[10] Amnesty International report (1999) – cited on BAE SYSTEMS, Reaching Critical Will website:, accessed 9/5/02

[11] BAE SYSTEMS Overview: Our Evolution, website:, accessed 29/4/02

[12] Hildyard, N. (1999) Snouts in the Trough: Export Credit Agencies, Corporate Welfare and Policy Incoherence, Corner House Briefing No. 14, The Corner House website:, accessed 9/5/02

[13] BAE SYSTEMS Overview: Our Evolution, BAE SYSTEMS website:, accessed 9/5/02

[14] Kuo, D. (2001) BAE Systems Dives, Market Comment, The Motley Fool website:, accessed 9/5/02

[15] Denny, C. (2001) Backlash over costly high-tech for Tanzania, The Guardian website, 21/12/01:,11441,623358,00.html , accessed 10/5/02

[16] Norton-Taylor, R. (2002) British plane sales to India raise fears of nuclear use, The Guardian website, 23/4/02,,2763,688932,00.html, accessed 10/5/02

[17] ‘BAE SYSTEMS delivers 2001 financial results to plan with a strong order book and balance sheet’, Virtual News Room, 14/2/02, BAE SYSTEMS website:, accessed 29/4/02

[18] Wachman, R. (2002) A very British coup at BAE, 31/3/02, The Observer website,,6903,676379,00.html, accessed 29/4/02

BAE Systems: Who, Where, How much?



Warwick House,

PO BOX 87,

Farnborough Aerospace Centre,



GU14 6YU,


Tel no. 0044 (0)1252 373232

Fax no. 0044 (0)1252 383000

London office address

6 Carlton Gardens,




Tel no. 0044 (0)1252 373232

Fax no. 0044 (0)1252 383991

An extensive list of the company’s offices worldwide, including those of its subsidiaries, can be found on the company’s website at:

Significant shareholders



BAE SYSTEMS divides its different interests into business groups, each of which is overseen by one of three COOs (Chief of Operations). Only three companies hold over 3% of the shares issued by BAE SYSTEMS; Franklin Resources Inc (6.2%), Brandes Investment Partners, LP (4.0%), and CGNU plc (3.2%).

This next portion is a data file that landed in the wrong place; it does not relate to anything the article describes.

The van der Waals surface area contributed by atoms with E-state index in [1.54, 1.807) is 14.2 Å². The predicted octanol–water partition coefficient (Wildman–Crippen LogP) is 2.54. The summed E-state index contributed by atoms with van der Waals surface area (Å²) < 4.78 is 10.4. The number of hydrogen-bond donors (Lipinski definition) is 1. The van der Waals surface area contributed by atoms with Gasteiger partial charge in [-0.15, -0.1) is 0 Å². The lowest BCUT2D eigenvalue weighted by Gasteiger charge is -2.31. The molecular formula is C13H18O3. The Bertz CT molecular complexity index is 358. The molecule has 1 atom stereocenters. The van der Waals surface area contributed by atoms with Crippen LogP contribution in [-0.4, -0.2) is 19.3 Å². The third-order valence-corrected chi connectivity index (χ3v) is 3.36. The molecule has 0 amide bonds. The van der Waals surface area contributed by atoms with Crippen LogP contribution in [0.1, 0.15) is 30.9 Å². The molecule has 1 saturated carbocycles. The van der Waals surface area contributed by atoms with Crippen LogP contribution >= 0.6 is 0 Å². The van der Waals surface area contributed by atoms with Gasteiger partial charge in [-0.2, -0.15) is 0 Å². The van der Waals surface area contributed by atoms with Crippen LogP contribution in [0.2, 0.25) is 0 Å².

BAE holds significant equity in many ventures worldwide, the most important of which include:


  • Matra BAE Dynamics
    Six Hills Way, Stevenage, Herts, SG1 2DA, UKTEL: 01438 312422

    This company is a joint venture with a French arms manufacturer. It concentrates on the development of guided weapons for use on land, air and sea. It has recently won a contract to produce the Meteor, an air-to-air guided missile, for use in the Eurofighter project. It has an order book of £2.5 billion, and employs around 6,100 staff (2850 in the UK and 3250 in France). BAE SYSTEMS owns 50% of this company.


  • SAAB AB Group

Box 70363

SE-107 24 Stockholm, Sweden

Visiting Address:

Kungsbron 1, World Trade Centre, Entrance G, 6th Floor.

Telephone: +46 8 463 00 00

FAX: +46 8 463 01 52

Web site:

SAAB is a large Swedish based engineering company, employing over 14,000 staff. Its total annual sales are around SEK 16,000 million, or over £1 billion. Its most obvious link to BAE SYSTEMS is its Gripen fighter, which is developed and sold in collaboration with the British firm. BAE SYSTEMS is by far the largest shareholder with a 35% stake.

  • Alenia Marconi Systems Inc. (AMS)
    Eastwood HouseGlebe Road




    BAE SYSTEMS owns 50% of the shares in this company, Finmeccanica of Italy the other 50%. AMS is one of Europe’s leading providers of radar and air control systems. In fact, it is one of the 3 leading manufacturers of land and naval radar systems in the world.

  • Aeronautical Technologies Company Ltd, SA
    c/o Advanced Technologies and Engineering Company (PTY) LtdPO Box 632

    Halfway House

    1685 South Africa

    Tel: +27 11 314 2170 Fax: +27 11 314 2151

    This company is a South African based avionics systems integration and UAV (unmanned air vehicle) manufacturer, whose programmes include systems upgrade programmes on Hawk jets, as well as manufacture of the Vulture class UAV. BAE SYSTEMS has a 20% share in the company.

  • Airbus Integrated Company Ltd.
    The Airbus Integrated Company is a joint venture between Europe’s largest aerospace and arms firms, to manufacture a series of short, medium and long range commercial aircraft. It is manufacturing the world’s largest commercial aircraft, the A380, which can carry more than 600 passengers. BAE SYSTEMS owns 20% of the shares in this company; the other 80% are owned by EADS, the European arms manufacturer’s coalition.The contact addresses for queries about Airbus are those for BAE (see above) and EADS:

    EADS Deustchland GmbH

    PO Box 801109

    81663 Munich


    EADS France S.A.S

    37, Boulevard de Montmorecy

    75781 Paris, Cedex16,


  • Astrium Ltd
    37, Avenue Louis Breguet BP178146 Velizy Villacoublay



    Tel: +33 (0) 1 34 88 30 00

    Fax: +33 (0) 1 34 88 43 43


    BAE SYSTEMS owns 25% of the shares of this company, the other 75% are owned by EADS. Astrium is one of Europe’s leading space technology companies, and is involved in communications and military satellites, as well as launch vehicles for European space efforts.

  • Competence Center Informatik
    Lohberg 10Postfach1225

    49716 Meppen/Rule


    Tel: +49 5931 805-0

    Fax: +49 5931 805-100